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This CHOP calculates the slope (or derivative) of the input channels.
If the input CHOP represents position, the slope can be interpreted as speed. By default, the Slope CHOP converts position to speed.
In mathematical terms, the slope is the first derivative of the channel curve. The second and third derivatives can also be calculated. The second derivative can be interpreted as acceleration (and the third derivative could be interpreted as the rate of change in acceleration).
This CHOP can be used in conjunction with the Area CHOP to manipulate speed or acceleration directly. You can calculate the speed or acceleration of a moving object with a Slope CHOP and manipulate it with other CHOPs. Then you can convert the new speed or acceleration curve back to position data with an Area CHOP. You may need to adjust the starting position, since the Slope CHOP removes this information. This can be done with the use of the Constant parameters in the Area CHOP.
The Units option causes the output to be expressed as a change in value per sample, value per frame, or value per second.
The type of slope to calculate.
Calculates the slope of the channels.
Calculates the acceleration of the channels.
Acceleration of Slope
Calculates the acceleration of the slopes of the channels.
The sample pairs used to calculate the slope.
Use Previous And Current Sample
The current sample and the sample before it are used. This is the only method applicable in realtime applications.
Use Current And Next Sample
The current and the next samples are used.
Use Previous And Next Sample
The previous and the next samples are used, producing slightly more continuous slopes than the other methods.
Some of these parameters may not be available on all CHOP nodes.
To determine which channels get affected, some CHOPs have a scope string. Patterns can be used in the scope, for example
* (match all), and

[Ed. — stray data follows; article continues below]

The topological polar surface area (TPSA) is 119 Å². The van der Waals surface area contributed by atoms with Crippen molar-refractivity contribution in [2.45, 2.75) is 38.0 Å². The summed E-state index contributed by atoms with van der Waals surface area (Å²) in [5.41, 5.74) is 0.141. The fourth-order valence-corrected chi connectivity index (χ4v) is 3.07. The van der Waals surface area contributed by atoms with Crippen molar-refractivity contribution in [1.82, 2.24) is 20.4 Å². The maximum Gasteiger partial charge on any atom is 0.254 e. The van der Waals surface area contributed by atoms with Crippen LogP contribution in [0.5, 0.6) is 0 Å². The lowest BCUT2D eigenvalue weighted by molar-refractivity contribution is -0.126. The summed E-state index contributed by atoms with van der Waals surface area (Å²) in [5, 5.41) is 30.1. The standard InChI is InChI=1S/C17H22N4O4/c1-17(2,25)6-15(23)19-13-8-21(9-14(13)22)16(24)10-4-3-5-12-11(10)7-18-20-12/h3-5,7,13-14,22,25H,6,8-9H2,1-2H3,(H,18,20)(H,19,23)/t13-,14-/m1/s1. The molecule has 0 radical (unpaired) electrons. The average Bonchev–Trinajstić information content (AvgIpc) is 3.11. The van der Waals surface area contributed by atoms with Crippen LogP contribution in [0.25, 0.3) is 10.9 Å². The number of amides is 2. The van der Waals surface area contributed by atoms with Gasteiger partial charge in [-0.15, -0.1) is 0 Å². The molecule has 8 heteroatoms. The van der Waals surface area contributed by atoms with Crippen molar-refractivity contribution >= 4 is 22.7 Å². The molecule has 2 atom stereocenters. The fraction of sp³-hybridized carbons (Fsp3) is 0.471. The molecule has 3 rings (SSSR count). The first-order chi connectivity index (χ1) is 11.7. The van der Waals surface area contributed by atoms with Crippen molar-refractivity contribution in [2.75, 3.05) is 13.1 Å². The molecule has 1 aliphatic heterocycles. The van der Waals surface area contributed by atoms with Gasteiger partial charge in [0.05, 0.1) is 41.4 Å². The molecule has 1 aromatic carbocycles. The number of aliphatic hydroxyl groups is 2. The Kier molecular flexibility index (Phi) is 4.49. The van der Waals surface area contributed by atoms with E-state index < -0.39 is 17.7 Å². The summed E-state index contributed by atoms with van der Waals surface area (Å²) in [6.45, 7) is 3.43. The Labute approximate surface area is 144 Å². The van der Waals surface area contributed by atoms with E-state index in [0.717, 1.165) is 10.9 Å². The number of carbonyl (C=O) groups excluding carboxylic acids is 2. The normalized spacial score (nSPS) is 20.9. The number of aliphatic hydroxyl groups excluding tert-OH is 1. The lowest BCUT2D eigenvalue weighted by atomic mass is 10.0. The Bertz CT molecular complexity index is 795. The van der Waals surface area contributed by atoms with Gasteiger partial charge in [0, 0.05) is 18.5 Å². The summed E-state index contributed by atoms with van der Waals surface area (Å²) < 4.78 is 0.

? (match single character).
The following are examples of possible channel name matching options:
Matches a single channel name.
chan3 tx ty tz
Matches four channel names, separated by spaces.
Matches each channel that starts with
Matches each channel that has
foot in it.
? matches a single character.
t? matches two-character channels starting with t.
Matches number ranges giving
[xyz]matches three characters, giving channels
Sample Rate Match
The Sample Rate Match Options handle cases where multiple input CHOPs’ sample rates are different.
Resample At First Input’s Rate
Use rate of first input to resample others.
Resample At Maximum Rate
Resample to highest sample rate.
Resample At Minimum Rate
Resample to the lowest sample rate.
Error if Rates Differ
Does not accept conflicting sample rates.
The units for which time parameters are specified.
For example, you can specify the amount of time a lag should last for in seconds (default), frames (at the Houdini FPS), or samples (in the CHOP’s sample rate).
When you change the Units parameter, it does not convert the existing parameters to the new units.
Time Slicing is a feature which boosts cooking performance and reduces memory usage. Traditionally, CHOPs calculate the channel over its entire frame range. If the channel does need to be evaluated every frame, then cooking the entire range of the channel is unnecessary. It is more efficient to calculate only the fraction of the channel that is needed. This fraction is known as a Time Slice.
Causes the memory consumed by a CHOP to be released after it is cooked and the data passed to the next CHOP.
The Export prefix is prepended to CHOP channel names to determine where to export to.
For example, if the CHOP channel was named
geo1:tx, and the prefix was
/obj, the channel would be exported to
You can leave the Export Prefix blank, but then your CHOP track names need to be absolute paths, such as
Every CHOP has this option. Each CHOP gets a default color assigned for display in the Graph port, but you can override the color in the Common page under Graph Color. There are 36 RGB color combinations in the Palette.
Graph Color Step
When the graph displays the animation curves and a CHOP has two or more channels, this defines the difference in color from one channel to the next, giving a rainbow spectrum of colors.
This example demonstrates how the Slope CHOP calculates the slope (or derivative) of the input channels.
If the input CHOP represents position, the slope can be interpreted as speed.
By default, the Slope CHOP converts position to speed.
The following examples include this node.